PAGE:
Once OSHA finds significant safety violations at one facility, it’s likely to go after other locations owned by the same company.
Previously, we looked at the causes of workplace fatalities in 2008 according to government figures. Now, let’s take a look at where the deaths are occurring.
The Centers for Disease Control and Prevention has released updated guidance that recommends action non-healthcare employers should take against swine (H1N1) and seasonal flu during the fall and winter of 2009-2010.
A Tyler, TX, construction company has been fined for the February death of an employee who was electrocuted while working on underground electrical lines.
Now, if OSHA decides to come to your facility to perform an inspection, it’s much more likely to be comprehensive instead of one just focused on a single problem.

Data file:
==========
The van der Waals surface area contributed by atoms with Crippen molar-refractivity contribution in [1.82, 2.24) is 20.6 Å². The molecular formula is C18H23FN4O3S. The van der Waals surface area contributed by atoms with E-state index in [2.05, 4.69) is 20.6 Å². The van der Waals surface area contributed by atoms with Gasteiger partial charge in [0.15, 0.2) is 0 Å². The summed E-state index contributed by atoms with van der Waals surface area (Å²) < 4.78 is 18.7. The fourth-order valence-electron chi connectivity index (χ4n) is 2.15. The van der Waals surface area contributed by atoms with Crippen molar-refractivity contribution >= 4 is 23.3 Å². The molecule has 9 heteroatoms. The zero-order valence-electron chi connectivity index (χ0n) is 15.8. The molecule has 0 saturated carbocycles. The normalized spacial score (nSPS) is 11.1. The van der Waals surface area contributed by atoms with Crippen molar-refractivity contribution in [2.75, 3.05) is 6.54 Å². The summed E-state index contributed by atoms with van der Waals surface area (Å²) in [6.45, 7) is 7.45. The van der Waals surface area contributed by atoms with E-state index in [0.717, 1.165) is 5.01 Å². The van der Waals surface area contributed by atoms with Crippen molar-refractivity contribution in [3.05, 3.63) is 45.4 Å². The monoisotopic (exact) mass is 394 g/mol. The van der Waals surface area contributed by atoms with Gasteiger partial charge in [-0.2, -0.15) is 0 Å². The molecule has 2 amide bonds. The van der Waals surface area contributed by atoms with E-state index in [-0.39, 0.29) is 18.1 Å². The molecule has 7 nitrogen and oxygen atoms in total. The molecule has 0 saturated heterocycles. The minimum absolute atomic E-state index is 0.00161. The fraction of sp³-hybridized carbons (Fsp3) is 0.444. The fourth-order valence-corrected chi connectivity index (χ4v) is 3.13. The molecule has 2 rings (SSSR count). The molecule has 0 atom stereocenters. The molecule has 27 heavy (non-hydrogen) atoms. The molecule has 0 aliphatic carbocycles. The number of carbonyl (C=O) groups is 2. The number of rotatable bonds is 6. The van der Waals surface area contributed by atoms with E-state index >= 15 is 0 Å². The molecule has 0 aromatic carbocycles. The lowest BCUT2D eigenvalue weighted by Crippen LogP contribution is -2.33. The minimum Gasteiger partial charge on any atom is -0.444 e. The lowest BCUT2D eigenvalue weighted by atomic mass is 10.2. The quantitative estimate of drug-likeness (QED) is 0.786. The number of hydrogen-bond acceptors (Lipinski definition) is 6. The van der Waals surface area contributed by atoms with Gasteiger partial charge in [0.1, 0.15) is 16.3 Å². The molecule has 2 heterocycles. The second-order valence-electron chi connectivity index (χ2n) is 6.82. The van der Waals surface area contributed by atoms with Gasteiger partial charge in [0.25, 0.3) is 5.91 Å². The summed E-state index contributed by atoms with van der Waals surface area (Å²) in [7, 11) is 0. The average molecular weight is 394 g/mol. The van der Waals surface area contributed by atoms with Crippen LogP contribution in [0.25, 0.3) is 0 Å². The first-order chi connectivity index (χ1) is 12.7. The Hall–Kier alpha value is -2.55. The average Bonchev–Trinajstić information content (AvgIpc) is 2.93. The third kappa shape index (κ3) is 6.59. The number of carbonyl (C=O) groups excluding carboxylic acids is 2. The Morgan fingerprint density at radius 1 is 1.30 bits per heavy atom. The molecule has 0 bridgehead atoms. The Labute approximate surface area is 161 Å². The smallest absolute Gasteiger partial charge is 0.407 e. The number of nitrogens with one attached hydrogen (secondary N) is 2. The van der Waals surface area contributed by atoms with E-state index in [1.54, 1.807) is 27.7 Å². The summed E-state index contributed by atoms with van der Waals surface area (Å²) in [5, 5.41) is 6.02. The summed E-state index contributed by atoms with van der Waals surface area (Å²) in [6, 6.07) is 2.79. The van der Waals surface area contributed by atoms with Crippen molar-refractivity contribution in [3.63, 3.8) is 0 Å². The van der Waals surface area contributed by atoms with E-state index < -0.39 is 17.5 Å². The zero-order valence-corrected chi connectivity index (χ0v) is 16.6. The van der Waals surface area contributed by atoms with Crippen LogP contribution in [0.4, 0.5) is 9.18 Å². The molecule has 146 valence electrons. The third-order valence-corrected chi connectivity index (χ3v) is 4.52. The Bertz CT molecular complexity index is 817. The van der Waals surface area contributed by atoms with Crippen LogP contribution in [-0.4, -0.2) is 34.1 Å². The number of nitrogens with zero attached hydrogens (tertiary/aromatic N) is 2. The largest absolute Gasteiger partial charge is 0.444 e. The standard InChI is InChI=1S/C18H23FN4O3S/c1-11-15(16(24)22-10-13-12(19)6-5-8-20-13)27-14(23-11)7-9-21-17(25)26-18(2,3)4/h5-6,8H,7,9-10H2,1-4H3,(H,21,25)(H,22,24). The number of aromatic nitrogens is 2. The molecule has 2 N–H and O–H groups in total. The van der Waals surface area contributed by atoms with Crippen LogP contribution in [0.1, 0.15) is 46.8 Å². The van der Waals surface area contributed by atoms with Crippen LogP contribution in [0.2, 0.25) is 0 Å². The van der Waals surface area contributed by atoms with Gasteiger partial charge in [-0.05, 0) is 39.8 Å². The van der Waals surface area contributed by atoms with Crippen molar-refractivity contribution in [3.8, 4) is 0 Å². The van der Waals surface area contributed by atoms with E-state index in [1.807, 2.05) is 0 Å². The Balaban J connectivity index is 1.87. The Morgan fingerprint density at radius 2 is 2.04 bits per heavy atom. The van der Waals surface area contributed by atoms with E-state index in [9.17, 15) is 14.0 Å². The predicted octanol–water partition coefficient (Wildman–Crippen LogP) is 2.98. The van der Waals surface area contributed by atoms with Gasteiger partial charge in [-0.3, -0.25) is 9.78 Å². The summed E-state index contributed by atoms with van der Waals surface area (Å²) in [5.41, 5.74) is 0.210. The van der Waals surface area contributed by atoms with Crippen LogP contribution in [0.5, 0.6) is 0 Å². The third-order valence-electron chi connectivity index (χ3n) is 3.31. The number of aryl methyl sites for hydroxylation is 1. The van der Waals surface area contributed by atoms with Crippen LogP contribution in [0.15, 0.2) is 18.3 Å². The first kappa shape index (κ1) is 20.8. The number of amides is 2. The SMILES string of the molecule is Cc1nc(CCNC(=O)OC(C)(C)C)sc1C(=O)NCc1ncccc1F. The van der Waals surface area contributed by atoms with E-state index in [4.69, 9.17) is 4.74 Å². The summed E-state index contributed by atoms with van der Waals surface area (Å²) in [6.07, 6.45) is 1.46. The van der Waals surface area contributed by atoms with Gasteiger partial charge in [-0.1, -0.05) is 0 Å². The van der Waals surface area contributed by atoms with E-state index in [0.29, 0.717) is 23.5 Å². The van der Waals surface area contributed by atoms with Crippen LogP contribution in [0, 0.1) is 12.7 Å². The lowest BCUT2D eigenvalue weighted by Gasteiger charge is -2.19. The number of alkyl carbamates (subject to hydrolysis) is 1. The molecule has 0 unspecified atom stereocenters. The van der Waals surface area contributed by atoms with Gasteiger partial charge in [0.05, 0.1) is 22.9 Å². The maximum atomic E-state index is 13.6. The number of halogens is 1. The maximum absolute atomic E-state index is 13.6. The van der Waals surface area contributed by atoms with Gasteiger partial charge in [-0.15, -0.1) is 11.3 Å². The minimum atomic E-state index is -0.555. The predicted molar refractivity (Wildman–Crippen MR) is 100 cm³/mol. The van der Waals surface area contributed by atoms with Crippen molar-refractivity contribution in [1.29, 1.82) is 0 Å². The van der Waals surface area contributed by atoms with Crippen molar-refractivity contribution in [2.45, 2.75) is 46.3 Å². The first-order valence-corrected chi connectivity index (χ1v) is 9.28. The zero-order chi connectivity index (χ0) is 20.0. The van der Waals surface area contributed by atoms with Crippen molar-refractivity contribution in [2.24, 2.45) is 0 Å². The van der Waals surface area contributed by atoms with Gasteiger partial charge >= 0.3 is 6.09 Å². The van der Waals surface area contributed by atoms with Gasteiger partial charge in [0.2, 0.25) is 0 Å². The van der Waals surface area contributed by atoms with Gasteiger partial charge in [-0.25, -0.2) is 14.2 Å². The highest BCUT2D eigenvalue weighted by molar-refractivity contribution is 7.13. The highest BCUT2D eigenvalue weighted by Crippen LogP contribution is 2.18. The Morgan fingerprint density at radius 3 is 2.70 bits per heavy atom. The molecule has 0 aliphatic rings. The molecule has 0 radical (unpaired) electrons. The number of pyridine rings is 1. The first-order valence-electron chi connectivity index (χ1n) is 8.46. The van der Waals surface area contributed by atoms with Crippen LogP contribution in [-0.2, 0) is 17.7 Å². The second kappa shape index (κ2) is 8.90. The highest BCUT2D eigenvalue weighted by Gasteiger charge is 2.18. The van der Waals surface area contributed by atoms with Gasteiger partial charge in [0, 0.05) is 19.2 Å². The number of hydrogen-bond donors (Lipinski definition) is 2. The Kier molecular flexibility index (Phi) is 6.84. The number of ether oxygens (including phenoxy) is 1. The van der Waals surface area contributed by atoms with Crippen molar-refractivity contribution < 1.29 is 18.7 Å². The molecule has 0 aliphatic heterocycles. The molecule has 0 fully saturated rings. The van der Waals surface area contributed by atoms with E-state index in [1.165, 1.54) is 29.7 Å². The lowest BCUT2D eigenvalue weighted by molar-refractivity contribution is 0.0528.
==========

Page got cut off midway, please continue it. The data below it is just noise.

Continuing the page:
The head of Oregon OSHA has suggested raising fines for serious workplace safety violations. But some large companies say higher fines won’t make them any safer.
OSHA will issue willful violations when it believes a company has ignored well established regulations.
California is one of only two states to have regulations that require employers to take steps to reduce employee injuries or deaths due to heat stress. It’s also been issuing fines and even shutting down some companies that have violated the regs. But now a lawsuit says California isn’t doing enough.
A construction fatality in Texas has spurred criticism of OSHA’s recent inspection increase. But not all of the criticism is the same.